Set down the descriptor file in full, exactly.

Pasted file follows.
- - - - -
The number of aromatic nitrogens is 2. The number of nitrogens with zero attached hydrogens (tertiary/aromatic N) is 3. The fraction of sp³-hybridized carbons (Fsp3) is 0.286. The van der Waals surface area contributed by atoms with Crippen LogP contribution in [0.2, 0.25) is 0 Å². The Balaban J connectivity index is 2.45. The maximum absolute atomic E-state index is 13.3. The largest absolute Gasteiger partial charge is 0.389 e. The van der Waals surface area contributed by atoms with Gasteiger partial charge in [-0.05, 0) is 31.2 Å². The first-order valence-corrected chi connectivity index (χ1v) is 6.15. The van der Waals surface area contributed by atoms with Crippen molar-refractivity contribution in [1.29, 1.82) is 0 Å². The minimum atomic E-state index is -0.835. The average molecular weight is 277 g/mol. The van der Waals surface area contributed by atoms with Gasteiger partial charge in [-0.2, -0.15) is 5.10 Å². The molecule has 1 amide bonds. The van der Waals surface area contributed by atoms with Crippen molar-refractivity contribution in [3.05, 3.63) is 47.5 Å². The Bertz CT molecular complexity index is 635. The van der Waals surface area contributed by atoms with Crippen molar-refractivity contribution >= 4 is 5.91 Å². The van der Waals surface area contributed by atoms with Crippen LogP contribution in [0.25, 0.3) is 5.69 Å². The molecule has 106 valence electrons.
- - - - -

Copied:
The number of aromatic nitrogens is 2. The number of nitrogens with zero attached hydrogens (tertiary/aromatic N) is 3. The fraction of sp³-hybridized carbons (Fsp3) is 0.286. The van der Waals surface area contributed by atoms with Crippen LogP contribution in [0.2, 0.25) is 0 Å². The Balaban J connectivity index is 2.45. The maximum absolute atomic E-state index is 13.3. The largest absolute Gasteiger partial charge is 0.389 e. The van der Waals surface area contributed by atoms with Gasteiger partial charge in [-0.05, 0) is 31.2 Å². The first-order valence-corrected chi connectivity index (χ1v) is 6.15. The van der Waals surface area contributed by atoms with Crippen molar-refractivity contribution in [1.29, 1.82) is 0 Å². The minimum atomic E-state index is -0.835. The average molecular weight is 277 g/mol. The van der Waals surface area contributed by atoms with Gasteiger partial charge in [-0.2, -0.15) is 5.10 Å². The molecule has 1 amide bonds. The van der Waals surface area contributed by atoms with Crippen molar-refractivity contribution in [3.05, 3.63) is 47.5 Å². The Bertz CT molecular complexity index is 635. The van der Waals surface area contributed by atoms with Crippen molar-refractivity contribution >= 4 is 5.91 Å². The van der Waals surface area contributed by atoms with Crippen LogP contribution in [0.25, 0.3) is 5.69 Å². The molecule has 106 valence electrons.